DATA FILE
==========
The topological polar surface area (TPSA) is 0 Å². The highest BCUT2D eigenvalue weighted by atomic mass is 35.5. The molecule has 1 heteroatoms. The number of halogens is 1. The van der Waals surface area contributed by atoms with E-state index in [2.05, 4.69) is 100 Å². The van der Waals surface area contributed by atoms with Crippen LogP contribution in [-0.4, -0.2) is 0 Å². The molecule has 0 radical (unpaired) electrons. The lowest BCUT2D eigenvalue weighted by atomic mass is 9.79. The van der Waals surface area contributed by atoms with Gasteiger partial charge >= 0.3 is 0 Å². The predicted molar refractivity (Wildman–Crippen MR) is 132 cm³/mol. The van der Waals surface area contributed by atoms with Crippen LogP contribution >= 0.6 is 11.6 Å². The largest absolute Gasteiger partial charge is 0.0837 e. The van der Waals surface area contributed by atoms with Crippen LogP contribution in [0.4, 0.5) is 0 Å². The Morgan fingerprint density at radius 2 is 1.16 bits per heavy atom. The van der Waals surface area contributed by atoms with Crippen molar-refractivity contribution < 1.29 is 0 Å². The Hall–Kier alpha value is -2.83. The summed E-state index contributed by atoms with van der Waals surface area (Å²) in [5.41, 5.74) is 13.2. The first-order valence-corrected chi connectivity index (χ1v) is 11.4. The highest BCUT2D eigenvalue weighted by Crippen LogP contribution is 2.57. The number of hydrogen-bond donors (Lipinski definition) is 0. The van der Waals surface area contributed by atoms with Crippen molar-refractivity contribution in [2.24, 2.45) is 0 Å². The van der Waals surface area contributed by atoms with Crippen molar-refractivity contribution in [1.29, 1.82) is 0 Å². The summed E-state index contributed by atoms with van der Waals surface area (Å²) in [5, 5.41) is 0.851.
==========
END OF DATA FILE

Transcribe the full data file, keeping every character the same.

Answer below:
The topological polar surface area (TPSA) is 0 Å². The highest BCUT2D eigenvalue weighted by atomic mass is 35.5. The molecule has 1 heteroatoms. The number of halogens is 1. The van der Waals surface area contributed by atoms with E-state index in [2.05, 4.69) is 100 Å². The van der Waals surface area contributed by atoms with Crippen LogP contribution in [-0.4, -0.2) is 0 Å². The molecule has 0 radical (unpaired) electrons. The lowest BCUT2D eigenvalue weighted by atomic mass is 9.79. The van der Waals surface area contributed by atoms with Gasteiger partial charge >= 0.3 is 0 Å². The predicted molar refractivity (Wildman–Crippen MR) is 132 cm³/mol. The van der Waals surface area contributed by atoms with Crippen LogP contribution >= 0.6 is 11.6 Å². The largest absolute Gasteiger partial charge is 0.0837 e. The van der Waals surface area contributed by atoms with Crippen LogP contribution in [0.4, 0.5) is 0 Å². The Morgan fingerprint density at radius 2 is 1.16 bits per heavy atom. The van der Waals surface area contributed by atoms with Crippen molar-refractivity contribution < 1.29 is 0 Å². The Hall–Kier alpha value is -2.83. The summed E-state index contributed by atoms with van der Waals surface area (Å²) in [5.41, 5.74) is 13.2. The first-order valence-corrected chi connectivity index (χ1v) is 11.4. The highest BCUT2D eigenvalue weighted by Crippen LogP contribution is 2.57. The number of hydrogen-bond donors (Lipinski definition) is 0. The van der Waals surface area contributed by atoms with Crippen molar-refractivity contribution in [2.24, 2.45) is 0 Å². The van der Waals surface area contributed by atoms with Crippen molar-refractivity contribution in [1.29, 1.82) is 0 Å². The summed E-state index contributed by atoms with van der Waals surface area (Å²) in [5, 5.41) is 0.851.